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Rapper Nicki Minaj’s cousin’s friend developed swollen testicles after getting vaccinated for COVID-19, we are told. Thus, Minaj weighs a confusing equivalence. In deciding whether to get vaccinated, does she go with the vast body of research done by medical professionals, or with her cousin’s friend’s story? She will get the vaccine, she said, “once I feel I’ve done enough research.”

For many folks like Minaj, vaccine hesitancy can be traced to internet quacks and to talkers like Fox News’ Sean Hannity, who advises us, “Do your own research.” His implicit message is, “Don’t believe the experts,” because experts are a bunch of Biden-supporting communistic liberals who twice impeached President Donald Trump.

Similarly, Fox’s Tucker Carlson told his viewers that “the most powerful people in America [have] worked to make certain that no one could criticize [the vaccines].” He, thus, raises destructive concerns about the vaccines and then demands that officials, “answer the questions!” As Alex Shepherd, of The New Republic, put it, for Carlson, the vaccine is a metaphor for the creeping overreach of Democrat elites.

Nevertheless, those whose phony detectors are in good working order are wondering why Hannity and Carlson are reluctant to admit that they have been vaccinated, given that it’s required at Fox.

Getting back to Minaj, what convoluted stew is likely to emerge from her “research”? She might as well say that she will not ride in an automobile until she has researched the engineering dynamics of the wheel. Moreover, her anecdote about swollen testicles is useless as evidence, because we have no way of knowing whether they got that way from the vaccine (highly doubtful, because doctors say there is no connection between vaccines and that organ system) or from a disease or an injury or from something else. In fact, we don’t even know whether the reported swelling exists or whether the fellow really was vaccinated.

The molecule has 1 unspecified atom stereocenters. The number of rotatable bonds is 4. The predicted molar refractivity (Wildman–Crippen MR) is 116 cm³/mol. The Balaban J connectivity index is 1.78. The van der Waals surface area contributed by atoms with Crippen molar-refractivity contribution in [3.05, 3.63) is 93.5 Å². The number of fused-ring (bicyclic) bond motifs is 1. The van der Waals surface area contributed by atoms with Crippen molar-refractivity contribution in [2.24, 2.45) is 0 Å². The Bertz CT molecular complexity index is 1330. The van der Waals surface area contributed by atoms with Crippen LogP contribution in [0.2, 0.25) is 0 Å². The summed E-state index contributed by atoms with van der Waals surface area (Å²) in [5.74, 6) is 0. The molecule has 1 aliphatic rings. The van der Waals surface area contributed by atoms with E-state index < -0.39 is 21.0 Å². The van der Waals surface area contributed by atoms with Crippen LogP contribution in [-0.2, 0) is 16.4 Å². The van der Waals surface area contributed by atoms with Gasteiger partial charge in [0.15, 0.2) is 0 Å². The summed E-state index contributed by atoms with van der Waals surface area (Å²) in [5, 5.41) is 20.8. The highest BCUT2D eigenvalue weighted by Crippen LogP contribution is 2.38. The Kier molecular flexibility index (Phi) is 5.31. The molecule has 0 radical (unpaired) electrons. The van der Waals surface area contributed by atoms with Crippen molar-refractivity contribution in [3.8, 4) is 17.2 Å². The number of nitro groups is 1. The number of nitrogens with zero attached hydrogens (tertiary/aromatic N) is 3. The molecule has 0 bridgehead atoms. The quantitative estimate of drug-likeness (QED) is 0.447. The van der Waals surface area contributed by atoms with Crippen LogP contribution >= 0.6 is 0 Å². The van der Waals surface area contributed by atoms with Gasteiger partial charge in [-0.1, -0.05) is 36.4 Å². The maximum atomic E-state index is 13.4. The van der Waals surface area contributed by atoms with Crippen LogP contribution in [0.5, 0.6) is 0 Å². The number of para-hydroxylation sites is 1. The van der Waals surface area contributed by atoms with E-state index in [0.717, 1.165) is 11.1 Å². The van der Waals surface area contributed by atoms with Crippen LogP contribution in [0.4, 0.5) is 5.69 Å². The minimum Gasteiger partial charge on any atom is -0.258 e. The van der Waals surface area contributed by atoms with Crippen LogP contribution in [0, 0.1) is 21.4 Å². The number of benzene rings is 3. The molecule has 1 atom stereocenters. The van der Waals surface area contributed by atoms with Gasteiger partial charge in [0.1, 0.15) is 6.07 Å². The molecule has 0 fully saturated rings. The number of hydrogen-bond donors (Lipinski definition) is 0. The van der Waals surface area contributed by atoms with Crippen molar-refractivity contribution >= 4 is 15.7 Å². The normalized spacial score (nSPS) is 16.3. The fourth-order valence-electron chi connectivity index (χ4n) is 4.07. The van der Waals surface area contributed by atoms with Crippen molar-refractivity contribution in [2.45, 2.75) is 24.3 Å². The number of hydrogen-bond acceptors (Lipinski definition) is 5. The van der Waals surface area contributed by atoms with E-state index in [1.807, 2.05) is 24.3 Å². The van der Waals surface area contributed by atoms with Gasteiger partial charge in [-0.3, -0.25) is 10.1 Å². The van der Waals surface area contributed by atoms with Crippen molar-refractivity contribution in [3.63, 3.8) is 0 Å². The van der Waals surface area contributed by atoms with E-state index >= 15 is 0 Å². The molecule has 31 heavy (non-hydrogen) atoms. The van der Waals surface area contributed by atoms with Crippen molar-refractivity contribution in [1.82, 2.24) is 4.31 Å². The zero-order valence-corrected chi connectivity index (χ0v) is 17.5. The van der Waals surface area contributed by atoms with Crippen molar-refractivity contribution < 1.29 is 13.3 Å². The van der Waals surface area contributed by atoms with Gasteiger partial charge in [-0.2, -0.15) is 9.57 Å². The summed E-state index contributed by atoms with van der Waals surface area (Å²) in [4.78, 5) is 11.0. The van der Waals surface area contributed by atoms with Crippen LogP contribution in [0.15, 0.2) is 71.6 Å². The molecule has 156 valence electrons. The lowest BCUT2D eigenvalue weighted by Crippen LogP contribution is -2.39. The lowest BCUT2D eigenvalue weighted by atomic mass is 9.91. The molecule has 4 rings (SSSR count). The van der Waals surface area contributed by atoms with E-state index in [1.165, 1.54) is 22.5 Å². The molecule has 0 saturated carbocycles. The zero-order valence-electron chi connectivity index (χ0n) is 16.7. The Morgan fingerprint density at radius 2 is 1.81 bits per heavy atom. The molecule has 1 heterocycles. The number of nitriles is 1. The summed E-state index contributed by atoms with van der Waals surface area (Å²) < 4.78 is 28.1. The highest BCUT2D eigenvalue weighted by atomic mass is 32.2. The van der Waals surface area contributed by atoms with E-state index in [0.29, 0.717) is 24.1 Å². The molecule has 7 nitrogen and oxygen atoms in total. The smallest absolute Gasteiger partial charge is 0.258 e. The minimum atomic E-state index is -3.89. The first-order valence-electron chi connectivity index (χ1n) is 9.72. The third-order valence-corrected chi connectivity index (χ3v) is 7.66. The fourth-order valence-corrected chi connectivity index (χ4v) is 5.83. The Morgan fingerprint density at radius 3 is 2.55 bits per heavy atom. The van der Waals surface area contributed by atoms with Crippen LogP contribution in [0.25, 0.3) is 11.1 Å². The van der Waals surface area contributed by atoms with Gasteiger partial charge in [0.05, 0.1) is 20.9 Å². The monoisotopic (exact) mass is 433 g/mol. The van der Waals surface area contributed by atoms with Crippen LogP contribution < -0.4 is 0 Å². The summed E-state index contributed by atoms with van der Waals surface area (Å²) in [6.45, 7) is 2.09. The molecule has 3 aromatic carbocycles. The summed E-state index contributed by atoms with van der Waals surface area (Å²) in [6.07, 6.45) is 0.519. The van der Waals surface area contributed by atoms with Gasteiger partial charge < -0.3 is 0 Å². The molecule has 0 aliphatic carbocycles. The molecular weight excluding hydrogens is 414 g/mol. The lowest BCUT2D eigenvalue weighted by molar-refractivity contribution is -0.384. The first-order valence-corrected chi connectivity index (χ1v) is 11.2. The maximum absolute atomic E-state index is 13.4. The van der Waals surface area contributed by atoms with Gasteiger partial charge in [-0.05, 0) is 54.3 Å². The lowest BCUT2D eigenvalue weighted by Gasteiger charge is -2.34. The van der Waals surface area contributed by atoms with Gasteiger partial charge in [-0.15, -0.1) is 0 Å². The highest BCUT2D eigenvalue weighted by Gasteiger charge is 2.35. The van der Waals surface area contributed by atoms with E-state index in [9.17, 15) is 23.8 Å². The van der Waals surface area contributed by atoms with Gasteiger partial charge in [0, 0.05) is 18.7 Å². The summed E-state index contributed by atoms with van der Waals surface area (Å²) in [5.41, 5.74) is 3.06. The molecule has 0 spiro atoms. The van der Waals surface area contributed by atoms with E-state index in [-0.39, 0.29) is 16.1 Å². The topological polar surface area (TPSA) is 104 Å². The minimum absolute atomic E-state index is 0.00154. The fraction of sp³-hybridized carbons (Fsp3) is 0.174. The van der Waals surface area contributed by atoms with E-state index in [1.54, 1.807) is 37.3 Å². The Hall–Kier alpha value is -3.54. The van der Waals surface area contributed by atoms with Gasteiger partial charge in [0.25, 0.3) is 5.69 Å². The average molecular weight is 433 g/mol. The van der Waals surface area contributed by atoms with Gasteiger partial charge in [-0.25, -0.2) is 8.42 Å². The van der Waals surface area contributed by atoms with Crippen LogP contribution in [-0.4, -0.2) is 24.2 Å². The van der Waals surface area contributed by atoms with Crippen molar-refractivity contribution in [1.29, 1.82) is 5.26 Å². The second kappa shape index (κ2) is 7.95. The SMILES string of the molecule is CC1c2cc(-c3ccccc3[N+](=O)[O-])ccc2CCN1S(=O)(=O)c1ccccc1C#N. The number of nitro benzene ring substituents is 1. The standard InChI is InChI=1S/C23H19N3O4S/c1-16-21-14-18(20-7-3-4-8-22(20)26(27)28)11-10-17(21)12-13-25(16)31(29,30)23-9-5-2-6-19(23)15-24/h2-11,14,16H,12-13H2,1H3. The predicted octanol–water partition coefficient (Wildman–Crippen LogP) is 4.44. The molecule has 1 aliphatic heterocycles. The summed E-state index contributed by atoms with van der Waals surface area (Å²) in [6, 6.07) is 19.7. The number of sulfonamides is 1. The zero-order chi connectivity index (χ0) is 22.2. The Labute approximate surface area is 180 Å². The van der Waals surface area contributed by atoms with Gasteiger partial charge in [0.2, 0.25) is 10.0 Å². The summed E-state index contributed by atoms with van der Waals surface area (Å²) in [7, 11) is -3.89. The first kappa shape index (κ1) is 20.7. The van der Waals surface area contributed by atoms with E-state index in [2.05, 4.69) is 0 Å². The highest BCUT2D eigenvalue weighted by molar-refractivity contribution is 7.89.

Fortunately, the vaccine feasibility research on the family of COVID-19 viruses has been carried out by the one-tenth of 1% of us who are scientists employed at prestigious labs, universities and hospitals. The rest of us, like Nicki Minaj, are not researchers.

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However, if, like Nicki Minaj, you want to research vaccines, you can do what the actual researchers do. Begin by recruiting about 40,000 volunteer subjects. Then, randomly assign them to one of two groups, those who will get the vaccine and those who will be given a placebo. Over the next few months, test all of them frequently for COVID-19. Ultimately, you will be able to calculate the percentage of subjects in each group who came down with COVID-19, and your research is done.

Conversely, if that seems too much to undertake, you could instead become a good consumer of research that has been done by the experts. And you can respectfully decline to be motivated by anecdotes, whether about testicles or anything else.

Also, you can rely only on those with medical and scientific credentials, especially those who have published their research in respected medical journals. And you can ignore impassioned talk by those with religious or political biases, like Sean Hannity, Tucker Carlson and the unfortunate folks below.

  • Anti-vaxxer Bob Enyart hosted the ironically named “Real Science Radio” in Denver. He called himself a “right-wing, religious fanatic, homophobic, anti-choice talk show host.” You might think that so much bile would, by itself, have killed off a virus. But it didn’t. Enyart was hospitalized with COVID-19 on Sept. 10 and died four days later.
  • Radio host Dick Farrell had termed vaccines “bogus.” Friends say that, just days before he died of COVID-19, he urged them to get vaccinated.
  • Tennessee radio talker Phil Valentine also refused vaccination. He confidently told his audience that his chances of dying from COVID-19 were “way less than 1%.” He tested positive on July 11 and died six weeks later.
  • Marc Bernier, a Florida radio host, adamantly said of the vaccine, “I’m not taking it.” Listening along with his usual audience was COVID-19, which stealthily entered his body and quickly stole his life.
  • Elsewhere in Florida, nationally syndicated Christian preacher and host of “Prophecy Today” Jimmy DeYoung seemed to agree with a guest who claimed that the vaccines “wouldn’t deliver on the promises of national leaders.” DeYoung suggested that vaccines are a “form of government control.” DeYoung is dead, of COVID-19.

The virus doesn’t care about your religion or your politics or your cousin’s friend’s swelling or the misleading viewpoints espoused by media talkers who hope to maintain their ratings by spreading falsehoods that are meant to keep you angry and paranoid about nonexistent government plots. Be a smart consumer of research that is done by experts.

Joseph Wyatt is a Gazette-Mail contributing columnist and emeritus professor at Marshall University. Reach him at wyatt@marshall.edu.

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